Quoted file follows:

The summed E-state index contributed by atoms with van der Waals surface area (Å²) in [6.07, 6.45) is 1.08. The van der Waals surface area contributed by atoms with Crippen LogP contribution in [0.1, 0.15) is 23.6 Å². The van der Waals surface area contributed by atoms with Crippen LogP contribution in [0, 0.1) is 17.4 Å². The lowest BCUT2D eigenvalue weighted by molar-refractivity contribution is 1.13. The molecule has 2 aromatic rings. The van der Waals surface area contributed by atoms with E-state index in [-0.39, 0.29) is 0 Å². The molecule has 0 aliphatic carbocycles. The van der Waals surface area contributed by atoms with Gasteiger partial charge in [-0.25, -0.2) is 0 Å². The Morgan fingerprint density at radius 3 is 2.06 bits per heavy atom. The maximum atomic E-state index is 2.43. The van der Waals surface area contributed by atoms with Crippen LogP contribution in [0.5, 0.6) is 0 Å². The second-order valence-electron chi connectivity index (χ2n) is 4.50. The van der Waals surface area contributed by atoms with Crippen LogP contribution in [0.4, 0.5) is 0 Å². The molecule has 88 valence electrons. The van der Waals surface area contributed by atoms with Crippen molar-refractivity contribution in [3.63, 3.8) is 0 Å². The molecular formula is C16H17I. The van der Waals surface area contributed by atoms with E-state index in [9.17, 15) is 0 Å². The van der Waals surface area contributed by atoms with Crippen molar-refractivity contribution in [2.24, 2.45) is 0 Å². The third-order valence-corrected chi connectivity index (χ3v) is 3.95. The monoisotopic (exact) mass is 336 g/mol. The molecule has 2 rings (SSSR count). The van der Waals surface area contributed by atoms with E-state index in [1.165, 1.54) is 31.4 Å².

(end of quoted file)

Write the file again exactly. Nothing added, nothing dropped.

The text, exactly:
The summed E-state index contributed by atoms with van der Waals surface area (Å²) in [6.07, 6.45) is 1.08. The van der Waals surface area contributed by atoms with Crippen LogP contribution in [0.1, 0.15) is 23.6 Å². The van der Waals surface area contributed by atoms with Crippen LogP contribution in [0, 0.1) is 17.4 Å². The lowest BCUT2D eigenvalue weighted by molar-refractivity contribution is 1.13. The molecule has 2 aromatic rings. The van der Waals surface area contributed by atoms with E-state index in [-0.39, 0.29) is 0 Å². The molecule has 0 aliphatic carbocycles. The van der Waals surface area contributed by atoms with Gasteiger partial charge in [-0.25, -0.2) is 0 Å². The Morgan fingerprint density at radius 3 is 2.06 bits per heavy atom. The maximum atomic E-state index is 2.43. The van der Waals surface area contributed by atoms with Crippen LogP contribution in [0.5, 0.6) is 0 Å². The second-order valence-electron chi connectivity index (χ2n) is 4.50. The van der Waals surface area contributed by atoms with Crippen LogP contribution in [0.4, 0.5) is 0 Å². The molecule has 88 valence electrons. The van der Waals surface area contributed by atoms with Crippen molar-refractivity contribution in [3.63, 3.8) is 0 Å². The molecular formula is C16H17I. The van der Waals surface area contributed by atoms with E-state index in [9.17, 15) is 0 Å². The van der Waals surface area contributed by atoms with Crippen molar-refractivity contribution in [2.24, 2.45) is 0 Å². The third-order valence-corrected chi connectivity index (χ3v) is 3.95. The monoisotopic (exact) mass is 336 g/mol. The molecule has 2 rings (SSSR count). The van der Waals surface area contributed by atoms with E-state index in [1.165, 1.54) is 31.4 Å².